It’s been a year now since Trump was elected president. No matter what your party affiliation, or non-affiliation, this year-old administration has caused many to feel trepidation and uncertainty about the future.
In his farewell address to the nation last year, Barack Obama said “at our core we will be OK.”
Driving home from work in 7 AM Honolulu traffic, I sometimes feel myself slowly getting depressed as I listen to NPR radio, realizing that the same tragedies continue a year later: the Rohingya genocide, the melting of the arctic ice, the threat of nuclear holocaust, tax reform that just makes the wealthy wealthier and punishes the middle class.
I think about what Obama said last year—not only will we be OK, but we are, at our core, OK. I flash on the words of the 14th century Christian mystic Julian of Norwich, that T.S. Eliot borrowed for Little Gidding, and which the late Indian Jesuit Priest Anthony de Mello uses here:
“All mystics are unanimous on one thing: that all is well, all is well. Though everything is a mess, all is well. Strange paradox, to be sure. But, tragically, most people never get to see that all is well because they are asleep. They are having a nightmare.”
This mindfulness path we are treading together, we often hear, leads to s spiritual awakening – a waking up of from this sleep de Mello mentions above, which for some is one long, tedious nightmare.
I think some of the depression I feel comes from feeling helpless to do anything meaningful about what is so messed up in the world right now. I sometimes feel angry and indignant.
Robert Thurman (Uma’s father and professor of Indo-Tibetan Studies at Columbia University) wrote a piece in Tricycle Magazine soon after Bush beat Gore back in the year 2000 in which he wrote:
“People are afraid that if they let go of their anger and righteousness they’re going to lose the energy they need to do something about the problem. But actually you get more strength and energy by operating from a place of love and concern. You can be just as tough, but more effectively tough. It’s like a martial art.”
I think our so-called “outer work” is to do something skillful, to speak meaningfully, and forcefully if necessary, but coming from a place of kindness, this “place of love and concern.” Our outer actions will have more impact because we are not coming full bore out of anger and resentment.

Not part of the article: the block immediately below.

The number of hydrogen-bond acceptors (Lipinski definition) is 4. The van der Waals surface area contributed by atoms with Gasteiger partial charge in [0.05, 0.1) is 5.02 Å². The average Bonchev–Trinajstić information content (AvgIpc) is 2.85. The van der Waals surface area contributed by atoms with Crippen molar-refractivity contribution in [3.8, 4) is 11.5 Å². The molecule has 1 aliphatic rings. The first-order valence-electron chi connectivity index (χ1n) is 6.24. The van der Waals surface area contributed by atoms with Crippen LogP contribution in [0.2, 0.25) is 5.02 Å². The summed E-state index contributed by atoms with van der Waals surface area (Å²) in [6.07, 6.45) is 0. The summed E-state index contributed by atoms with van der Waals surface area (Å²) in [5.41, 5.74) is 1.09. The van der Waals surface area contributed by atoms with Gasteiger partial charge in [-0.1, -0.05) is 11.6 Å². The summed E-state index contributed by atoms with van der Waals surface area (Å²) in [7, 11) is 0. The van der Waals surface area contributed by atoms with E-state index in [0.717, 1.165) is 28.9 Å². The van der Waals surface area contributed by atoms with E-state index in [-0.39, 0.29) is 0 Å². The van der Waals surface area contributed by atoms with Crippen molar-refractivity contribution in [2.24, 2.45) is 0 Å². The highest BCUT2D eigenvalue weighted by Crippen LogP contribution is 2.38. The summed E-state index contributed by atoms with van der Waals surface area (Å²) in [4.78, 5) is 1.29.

Thurman, again, says it perfectly:
“Hatred is so off balance. You blow your adrenals in one minute, and then you’re shaky and weak. But if you’re joyful, you’ll get an endless source of energy.”
But how can you be joyful when things are so messed up? To be sure, this is tough work, confronting our own anger and depression. No one said finding this place of joy in the midst of the world was going to be easy.
We start with baby steps on our cushion – little by little undoing the identification with thoughts, emotions and feelings that blind us to the naturally loving and radiant essence of ourselves and others. There will be moments when we surrender our deepest held views and opinions, and just let go and forgive.
In these moments we “summon our character” as the rapper and poet Dessa writes in her poem “Mercy” (from her book A Pound Of Steam, Rain Taxi Press)
is to summon your character,
red-eyed and sober
and command it to behave
against the current of your instinct,
to reach up and
take down your own flag.
To forgive is to make a snow angel out of sawdust
Beneath the bench where they are shaving down your pride.
Meditation offers us these moments of grace and blessing. We just have to be open to receive them, and discover the freshness and vitality of this world free from our social media freak outs and cynicism.
I confess it has been slow going for me, like developing an acquired taste, bitter at first, then all the more tasty and nourishing with each bite. Joy, ease and contentment truly provide the foundation of our spiritual life.
This ultimately is joyful work.
Relish these moments of joy on and off the cushion, for the sake of all beings.
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